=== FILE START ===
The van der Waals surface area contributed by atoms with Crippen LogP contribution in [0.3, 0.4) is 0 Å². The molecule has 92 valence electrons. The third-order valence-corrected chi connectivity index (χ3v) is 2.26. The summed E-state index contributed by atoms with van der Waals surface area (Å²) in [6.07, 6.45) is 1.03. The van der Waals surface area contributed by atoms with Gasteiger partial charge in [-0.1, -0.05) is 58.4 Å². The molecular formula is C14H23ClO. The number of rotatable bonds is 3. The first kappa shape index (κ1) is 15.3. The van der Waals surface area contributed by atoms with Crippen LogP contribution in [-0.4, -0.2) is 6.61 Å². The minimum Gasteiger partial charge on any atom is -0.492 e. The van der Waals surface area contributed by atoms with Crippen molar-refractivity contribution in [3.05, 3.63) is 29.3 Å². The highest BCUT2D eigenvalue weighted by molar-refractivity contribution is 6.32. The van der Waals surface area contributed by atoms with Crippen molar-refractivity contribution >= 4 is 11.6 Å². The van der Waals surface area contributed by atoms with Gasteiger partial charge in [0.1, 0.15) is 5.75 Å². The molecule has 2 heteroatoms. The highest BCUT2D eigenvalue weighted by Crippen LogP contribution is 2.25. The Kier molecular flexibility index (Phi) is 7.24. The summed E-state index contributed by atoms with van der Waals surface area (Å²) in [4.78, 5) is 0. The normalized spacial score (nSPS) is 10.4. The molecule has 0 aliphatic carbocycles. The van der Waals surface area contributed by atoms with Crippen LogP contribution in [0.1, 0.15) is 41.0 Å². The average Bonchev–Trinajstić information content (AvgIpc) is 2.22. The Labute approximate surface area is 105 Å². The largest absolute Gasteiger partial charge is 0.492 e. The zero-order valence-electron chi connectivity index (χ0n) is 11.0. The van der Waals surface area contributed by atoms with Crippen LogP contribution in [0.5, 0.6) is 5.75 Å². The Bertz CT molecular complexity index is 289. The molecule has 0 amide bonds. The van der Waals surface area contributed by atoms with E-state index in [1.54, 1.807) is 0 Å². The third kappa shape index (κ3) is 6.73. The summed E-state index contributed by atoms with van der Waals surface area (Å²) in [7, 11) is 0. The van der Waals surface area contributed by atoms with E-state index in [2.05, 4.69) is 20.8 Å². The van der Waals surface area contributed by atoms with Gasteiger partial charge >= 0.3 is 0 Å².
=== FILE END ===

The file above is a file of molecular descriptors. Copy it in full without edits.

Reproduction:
The van der Waals surface area contributed by atoms with Crippen LogP contribution in [0.3, 0.4) is 0 Å². The molecule has 92 valence electrons. The third-order valence-corrected chi connectivity index (χ3v) is 2.26. The summed E-state index contributed by atoms with van der Waals surface area (Å²) in [6.07, 6.45) is 1.03. The van der Waals surface area contributed by atoms with Gasteiger partial charge in [-0.1, -0.05) is 58.4 Å². The molecular formula is C14H23ClO. The number of rotatable bonds is 3. The first kappa shape index (κ1) is 15.3. The van der Waals surface area contributed by atoms with Crippen LogP contribution in [-0.4, -0.2) is 6.61 Å². The minimum Gasteiger partial charge on any atom is -0.492 e. The van der Waals surface area contributed by atoms with Crippen molar-refractivity contribution in [3.05, 3.63) is 29.3 Å². The highest BCUT2D eigenvalue weighted by molar-refractivity contribution is 6.32. The van der Waals surface area contributed by atoms with Crippen molar-refractivity contribution >= 4 is 11.6 Å². The van der Waals surface area contributed by atoms with Gasteiger partial charge in [0.1, 0.15) is 5.75 Å². The molecule has 2 heteroatoms. The highest BCUT2D eigenvalue weighted by Crippen LogP contribution is 2.25. The Kier molecular flexibility index (Phi) is 7.24. The summed E-state index contributed by atoms with van der Waals surface area (Å²) in [4.78, 5) is 0. The normalized spacial score (nSPS) is 10.4. The molecule has 0 aliphatic carbocycles. The van der Waals surface area contributed by atoms with Crippen LogP contribution in [0.1, 0.15) is 41.0 Å². The average Bonchev–Trinajstić information content (AvgIpc) is 2.22. The Labute approximate surface area is 105 Å². The largest absolute Gasteiger partial charge is 0.492 e. The zero-order valence-electron chi connectivity index (χ0n) is 11.0. The van der Waals surface area contributed by atoms with Crippen LogP contribution in [0.5, 0.6) is 5.75 Å². The Bertz CT molecular complexity index is 289. The molecule has 0 amide bonds. The van der Waals surface area contributed by atoms with E-state index in [1.54, 1.807) is 0 Å². The third kappa shape index (κ3) is 6.73. The summed E-state index contributed by atoms with van der Waals surface area (Å²) in [7, 11) is 0. The van der Waals surface area contributed by atoms with E-state index in [2.05, 4.69) is 20.8 Å². The van der Waals surface area contributed by atoms with Gasteiger partial charge >= 0.3 is 0 Å².